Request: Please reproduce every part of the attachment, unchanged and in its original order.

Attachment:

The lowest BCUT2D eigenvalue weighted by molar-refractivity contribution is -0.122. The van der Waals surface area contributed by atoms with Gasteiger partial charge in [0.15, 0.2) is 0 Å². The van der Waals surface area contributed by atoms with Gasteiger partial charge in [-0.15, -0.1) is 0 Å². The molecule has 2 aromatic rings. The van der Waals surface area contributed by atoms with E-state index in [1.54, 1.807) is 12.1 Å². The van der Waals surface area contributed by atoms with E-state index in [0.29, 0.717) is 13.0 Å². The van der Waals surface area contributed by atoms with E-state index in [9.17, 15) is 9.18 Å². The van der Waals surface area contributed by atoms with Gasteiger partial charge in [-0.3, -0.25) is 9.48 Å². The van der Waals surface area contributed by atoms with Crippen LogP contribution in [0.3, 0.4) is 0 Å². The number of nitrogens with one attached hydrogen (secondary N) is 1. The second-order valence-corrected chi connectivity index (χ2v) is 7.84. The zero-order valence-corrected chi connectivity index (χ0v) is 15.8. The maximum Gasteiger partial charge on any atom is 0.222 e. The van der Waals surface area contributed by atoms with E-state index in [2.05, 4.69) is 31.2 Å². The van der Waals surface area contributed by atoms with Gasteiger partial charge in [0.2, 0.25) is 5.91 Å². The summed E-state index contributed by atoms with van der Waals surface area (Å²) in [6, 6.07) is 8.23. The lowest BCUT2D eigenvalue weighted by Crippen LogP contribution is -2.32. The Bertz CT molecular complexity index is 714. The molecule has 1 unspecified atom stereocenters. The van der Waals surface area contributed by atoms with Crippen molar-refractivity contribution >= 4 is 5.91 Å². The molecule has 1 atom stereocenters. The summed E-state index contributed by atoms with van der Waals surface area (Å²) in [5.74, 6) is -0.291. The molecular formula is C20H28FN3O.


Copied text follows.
The lowest BCUT2D eigenvalue weighted by molar-refractivity contribution is -0.122. The van der Waals surface area contributed by atoms with Gasteiger partial charge in [0.15, 0.2) is 0 Å². The van der Waals surface area contributed by atoms with Gasteiger partial charge in [-0.15, -0.1) is 0 Å². The molecule has 2 aromatic rings. The van der Waals surface area contributed by atoms with E-state index in [1.54, 1.807) is 12.1 Å². The van der Waals surface area contributed by atoms with E-state index in [0.29, 0.717) is 13.0 Å². The van der Waals surface area contributed by atoms with E-state index in [9.17, 15) is 9.18 Å². The van der Waals surface area contributed by atoms with Gasteiger partial charge in [-0.3, -0.25) is 9.48 Å². The van der Waals surface area contributed by atoms with Crippen LogP contribution in [0.3, 0.4) is 0 Å². The number of nitrogens with one attached hydrogen (secondary N) is 1. The second-order valence-corrected chi connectivity index (χ2v) is 7.84. The zero-order valence-corrected chi connectivity index (χ0v) is 15.8. The maximum Gasteiger partial charge on any atom is 0.222 e. The van der Waals surface area contributed by atoms with E-state index in [2.05, 4.69) is 31.2 Å². The van der Waals surface area contributed by atoms with Gasteiger partial charge in [0.2, 0.25) is 5.91 Å². The summed E-state index contributed by atoms with van der Waals surface area (Å²) in [6, 6.07) is 8.23. The lowest BCUT2D eigenvalue weighted by Crippen LogP contribution is -2.32. The Bertz CT molecular complexity index is 714. The molecule has 1 unspecified atom stereocenters. The van der Waals surface area contributed by atoms with Crippen molar-refractivity contribution >= 4 is 5.91 Å². The molecule has 1 atom stereocenters. The summed E-state index contributed by atoms with van der Waals surface area (Å²) in [5.74, 6) is -0.291. The molecular formula is C20H28FN3O.